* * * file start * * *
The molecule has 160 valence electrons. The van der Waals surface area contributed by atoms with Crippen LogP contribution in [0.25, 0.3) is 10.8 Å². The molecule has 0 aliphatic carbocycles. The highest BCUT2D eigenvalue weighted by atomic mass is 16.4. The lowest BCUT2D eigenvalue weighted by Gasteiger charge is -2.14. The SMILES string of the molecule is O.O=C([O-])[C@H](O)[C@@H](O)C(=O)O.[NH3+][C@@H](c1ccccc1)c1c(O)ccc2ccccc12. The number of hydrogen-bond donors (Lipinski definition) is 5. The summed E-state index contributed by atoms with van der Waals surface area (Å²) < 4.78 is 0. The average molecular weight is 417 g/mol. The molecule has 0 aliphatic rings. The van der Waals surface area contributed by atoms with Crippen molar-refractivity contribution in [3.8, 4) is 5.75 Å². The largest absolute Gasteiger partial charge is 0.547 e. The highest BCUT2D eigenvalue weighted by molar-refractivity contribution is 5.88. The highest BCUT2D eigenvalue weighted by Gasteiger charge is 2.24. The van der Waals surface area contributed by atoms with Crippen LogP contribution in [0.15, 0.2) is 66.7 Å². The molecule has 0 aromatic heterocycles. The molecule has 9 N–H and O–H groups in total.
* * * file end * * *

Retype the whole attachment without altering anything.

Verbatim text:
The molecule has 160 valence electrons. The van der Waals surface area contributed by atoms with Crippen LogP contribution in [0.25, 0.3) is 10.8 Å². The molecule has 0 aliphatic carbocycles. The highest BCUT2D eigenvalue weighted by atomic mass is 16.4. The lowest BCUT2D eigenvalue weighted by Gasteiger charge is -2.14. The SMILES string of the molecule is O.O=C([O-])[C@H](O)[C@@H](O)C(=O)O.[NH3+][C@@H](c1ccccc1)c1c(O)ccc2ccccc12. The number of hydrogen-bond donors (Lipinski definition) is 5. The summed E-state index contributed by atoms with van der Waals surface area (Å²) < 4.78 is 0. The average molecular weight is 417 g/mol. The molecule has 0 aliphatic rings. The van der Waals surface area contributed by atoms with Crippen molar-refractivity contribution in [3.8, 4) is 5.75 Å². The largest absolute Gasteiger partial charge is 0.547 e. The highest BCUT2D eigenvalue weighted by molar-refractivity contribution is 5.88. The highest BCUT2D eigenvalue weighted by Gasteiger charge is 2.24. The van der Waals surface area contributed by atoms with Crippen LogP contribution in [0.15, 0.2) is 66.7 Å². The molecule has 0 aromatic heterocycles. The molecule has 9 N–H and O–H groups in total.